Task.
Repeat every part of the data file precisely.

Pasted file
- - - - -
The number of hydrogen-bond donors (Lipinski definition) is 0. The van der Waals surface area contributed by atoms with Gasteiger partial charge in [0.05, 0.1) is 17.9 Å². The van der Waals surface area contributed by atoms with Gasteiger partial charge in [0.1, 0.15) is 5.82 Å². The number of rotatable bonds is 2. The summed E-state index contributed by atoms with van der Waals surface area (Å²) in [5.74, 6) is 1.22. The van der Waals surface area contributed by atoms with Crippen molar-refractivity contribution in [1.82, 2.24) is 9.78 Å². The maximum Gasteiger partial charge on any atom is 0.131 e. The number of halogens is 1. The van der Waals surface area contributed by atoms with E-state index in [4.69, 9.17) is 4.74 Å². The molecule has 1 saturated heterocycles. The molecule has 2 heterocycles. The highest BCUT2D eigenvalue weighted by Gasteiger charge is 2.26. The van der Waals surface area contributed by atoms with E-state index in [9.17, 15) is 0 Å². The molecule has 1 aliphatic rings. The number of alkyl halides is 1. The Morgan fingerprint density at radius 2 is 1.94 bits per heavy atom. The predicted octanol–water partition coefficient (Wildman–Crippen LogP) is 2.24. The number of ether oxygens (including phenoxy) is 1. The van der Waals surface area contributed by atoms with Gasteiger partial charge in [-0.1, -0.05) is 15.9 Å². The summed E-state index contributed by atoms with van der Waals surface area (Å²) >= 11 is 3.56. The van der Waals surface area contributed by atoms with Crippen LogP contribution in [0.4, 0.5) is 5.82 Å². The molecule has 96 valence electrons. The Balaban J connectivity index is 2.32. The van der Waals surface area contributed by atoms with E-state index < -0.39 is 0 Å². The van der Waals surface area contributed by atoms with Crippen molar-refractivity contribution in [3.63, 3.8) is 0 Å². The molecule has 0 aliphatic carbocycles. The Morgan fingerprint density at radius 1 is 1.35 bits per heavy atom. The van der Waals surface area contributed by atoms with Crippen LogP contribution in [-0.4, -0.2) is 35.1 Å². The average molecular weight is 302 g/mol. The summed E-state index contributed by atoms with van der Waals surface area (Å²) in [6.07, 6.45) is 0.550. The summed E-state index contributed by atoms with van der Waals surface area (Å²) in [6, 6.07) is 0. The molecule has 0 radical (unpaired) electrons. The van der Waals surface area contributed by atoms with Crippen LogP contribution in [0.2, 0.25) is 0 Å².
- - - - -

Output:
The number of hydrogen-bond donors (Lipinski definition) is 0. The van der Waals surface area contributed by atoms with Gasteiger partial charge in [0.05, 0.1) is 17.9 Å². The van der Waals surface area contributed by atoms with Gasteiger partial charge in [0.1, 0.15) is 5.82 Å². The number of rotatable bonds is 2. The summed E-state index contributed by atoms with van der Waals surface area (Å²) in [5.74, 6) is 1.22. The van der Waals surface area contributed by atoms with Crippen molar-refractivity contribution in [1.82, 2.24) is 9.78 Å². The maximum Gasteiger partial charge on any atom is 0.131 e. The number of halogens is 1. The van der Waals surface area contributed by atoms with E-state index in [4.69, 9.17) is 4.74 Å². The molecule has 1 saturated heterocycles. The molecule has 2 heterocycles. The highest BCUT2D eigenvalue weighted by Gasteiger charge is 2.26. The van der Waals surface area contributed by atoms with E-state index in [9.17, 15) is 0 Å². The molecule has 1 aliphatic rings. The number of alkyl halides is 1. The Morgan fingerprint density at radius 2 is 1.94 bits per heavy atom. The predicted octanol–water partition coefficient (Wildman–Crippen LogP) is 2.24. The number of ether oxygens (including phenoxy) is 1. The van der Waals surface area contributed by atoms with Gasteiger partial charge in [-0.1, -0.05) is 15.9 Å². The summed E-state index contributed by atoms with van der Waals surface area (Å²) >= 11 is 3.56. The van der Waals surface area contributed by atoms with Crippen LogP contribution in [0.4, 0.5) is 5.82 Å². The molecule has 96 valence electrons. The Balaban J connectivity index is 2.32. The van der Waals surface area contributed by atoms with E-state index < -0.39 is 0 Å². The van der Waals surface area contributed by atoms with Crippen molar-refractivity contribution in [3.63, 3.8) is 0 Å². The molecule has 0 aliphatic carbocycles. The Morgan fingerprint density at radius 1 is 1.35 bits per heavy atom. The van der Waals surface area contributed by atoms with Crippen LogP contribution in [-0.4, -0.2) is 35.1 Å². The average molecular weight is 302 g/mol. The summed E-state index contributed by atoms with van der Waals surface area (Å²) in [6.07, 6.45) is 0.550. The summed E-state index contributed by atoms with van der Waals surface area (Å²) in [6, 6.07) is 0. The molecule has 0 radical (unpaired) electrons. The van der Waals surface area contributed by atoms with Crippen LogP contribution in [0.2, 0.25) is 0 Å².